Copyright 2013 R. Anderson

Angels in the Outfield and Wookies in the Batter’s Box

For years Minor League Baseball teams have looked to wacky promotions and giveaways to help attract crowds and give the fans a little something extra besides a seat at a ballgame.

Of course there are the Ballpark standards of hat and seat cushion giveaways but what I am talking about are the really outside the box promotions that make you both say, “I can’t believe no one ever thought of that before while also saying I can’t believe someone thought of that.”

One of the more predictable baseball promotions is the timeless tradition of teams giving fans a foam finger. Photo R. Anderson

One of the more predictable baseball promotions is the timeless tradition of teams giving fans a foam finger.
Photo R. Anderson

So in terms of the memorable crazy promotions there have been promotions of every shape and size.

Teams have had Harry Potter themed nights. Teams have had speed dating nights. There was even a team that thought the biblical figure Noah, of the Ark building fame, needed his own bobble head figure. The list goes on and on regarding both good and bad promotions in the Ballpark.

So with all of that past pedigree of promotions, and with tomorrow marking a holiday of sorts for fans of a certain science fiction franchise, it marks a perfect opportunity for yet another creative ballpark promotion.

For those who may not be aware, May 4th is known as Star Wars Day due to a pun surrounding a popular phrase found in the films. That phrase of course is “May the force be with you,” which can easily translate to “May the fourth be with you.”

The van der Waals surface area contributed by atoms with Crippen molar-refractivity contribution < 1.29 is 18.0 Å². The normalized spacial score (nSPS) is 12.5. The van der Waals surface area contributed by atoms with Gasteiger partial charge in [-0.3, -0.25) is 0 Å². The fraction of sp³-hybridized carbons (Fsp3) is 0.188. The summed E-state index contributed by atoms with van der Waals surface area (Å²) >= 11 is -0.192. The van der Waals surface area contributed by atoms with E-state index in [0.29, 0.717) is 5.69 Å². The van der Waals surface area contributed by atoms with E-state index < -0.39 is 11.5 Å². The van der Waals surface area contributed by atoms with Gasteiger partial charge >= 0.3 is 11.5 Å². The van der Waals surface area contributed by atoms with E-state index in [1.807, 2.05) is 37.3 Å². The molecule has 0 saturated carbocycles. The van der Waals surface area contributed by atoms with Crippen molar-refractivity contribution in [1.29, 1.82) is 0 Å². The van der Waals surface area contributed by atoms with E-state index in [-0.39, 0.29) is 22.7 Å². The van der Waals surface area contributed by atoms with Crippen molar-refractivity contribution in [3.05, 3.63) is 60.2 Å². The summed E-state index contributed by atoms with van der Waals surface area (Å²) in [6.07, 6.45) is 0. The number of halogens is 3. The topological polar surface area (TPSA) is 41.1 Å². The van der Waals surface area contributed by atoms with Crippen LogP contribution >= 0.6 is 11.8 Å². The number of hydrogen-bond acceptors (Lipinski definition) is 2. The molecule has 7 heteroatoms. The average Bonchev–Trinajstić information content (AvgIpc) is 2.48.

For years teams have celebrated May 4th in the ballpark but how many times can you really dust off that storm trooper costume to throw out the first pitch before it gets a feeling of been there done that?

With teams looking for creative and new ways to celebrate Star Wars Day it was only a matter of time then until May the fourth was celebrated on a Minor League Baseball diamond in the form of players wearing Wookie jerseys.

That’s right boys and girls I said Wookie Jerseys.

The Detroit Tigers’ Triple-A Affiliate the Toledo Mud Hens are going to celebrate both May the fourth and May the fifth wearing jerseys that look like a Wookie complete with utility belt.

Thankfully, the team opted away from the faux hair version of the jersey and will instead go with a more diamond appropriate version where the fur is implied.

Across this galaxy as well as in a galaxy far, far away May the fourth is Star Wars Day. Photo R. Anderson

Across this galaxy as well as in a galaxy far, far away May the fourth is Star Wars Day.
Photo R. Anderson

This is probably a very wise decision since no player wants to have an error assigned to them because they lost a ball in their Wookie hair.

I am also thinking it would be hard for the pitcher to read the signs from the catcher with all of that hair getting in the way.

So far there has been no word on whether the special Wookie jerseys will be available for sale to the general public. But as Darrell Hammond impersonating Sean Connery said to Will Ferrell who was impersonating Alex Trebek on Saturday Night Live’s parody of Celebrity Jeopardy, “You’re sitting on a gold mine, Trebek.”